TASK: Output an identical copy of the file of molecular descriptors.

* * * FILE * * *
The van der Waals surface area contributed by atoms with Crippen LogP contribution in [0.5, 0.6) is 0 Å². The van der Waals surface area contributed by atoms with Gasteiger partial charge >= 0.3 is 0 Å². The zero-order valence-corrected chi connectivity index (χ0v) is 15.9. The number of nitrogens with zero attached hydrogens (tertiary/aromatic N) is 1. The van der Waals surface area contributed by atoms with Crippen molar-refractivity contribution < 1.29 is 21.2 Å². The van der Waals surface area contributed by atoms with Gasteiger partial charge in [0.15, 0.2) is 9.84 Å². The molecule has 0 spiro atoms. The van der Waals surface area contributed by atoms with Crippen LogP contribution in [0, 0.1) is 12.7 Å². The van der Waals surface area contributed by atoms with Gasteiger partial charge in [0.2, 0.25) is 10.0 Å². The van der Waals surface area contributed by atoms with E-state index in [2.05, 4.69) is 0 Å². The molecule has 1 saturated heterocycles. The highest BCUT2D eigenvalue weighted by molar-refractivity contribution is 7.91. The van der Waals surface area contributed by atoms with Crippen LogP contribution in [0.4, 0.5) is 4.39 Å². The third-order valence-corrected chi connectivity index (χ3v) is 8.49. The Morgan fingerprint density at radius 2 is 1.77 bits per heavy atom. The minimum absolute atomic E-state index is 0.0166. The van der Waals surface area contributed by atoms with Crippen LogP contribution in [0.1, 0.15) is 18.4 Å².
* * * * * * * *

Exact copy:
The van der Waals surface area contributed by atoms with Crippen LogP contribution in [0.5, 0.6) is 0 Å². The van der Waals surface area contributed by atoms with Gasteiger partial charge >= 0.3 is 0 Å². The zero-order valence-corrected chi connectivity index (χ0v) is 15.9. The number of nitrogens with zero attached hydrogens (tertiary/aromatic N) is 1. The van der Waals surface area contributed by atoms with Crippen molar-refractivity contribution < 1.29 is 21.2 Å². The van der Waals surface area contributed by atoms with Gasteiger partial charge in [0.15, 0.2) is 9.84 Å². The molecule has 0 spiro atoms. The van der Waals surface area contributed by atoms with Crippen LogP contribution in [0, 0.1) is 12.7 Å². The van der Waals surface area contributed by atoms with Gasteiger partial charge in [0.2, 0.25) is 10.0 Å². The van der Waals surface area contributed by atoms with E-state index in [2.05, 4.69) is 0 Å². The molecule has 1 saturated heterocycles. The highest BCUT2D eigenvalue weighted by molar-refractivity contribution is 7.91. The van der Waals surface area contributed by atoms with Crippen LogP contribution in [0.4, 0.5) is 4.39 Å². The third-order valence-corrected chi connectivity index (χ3v) is 8.49. The Morgan fingerprint density at radius 2 is 1.77 bits per heavy atom. The minimum absolute atomic E-state index is 0.0166. The van der Waals surface area contributed by atoms with Crippen LogP contribution in [0.1, 0.15) is 18.4 Å².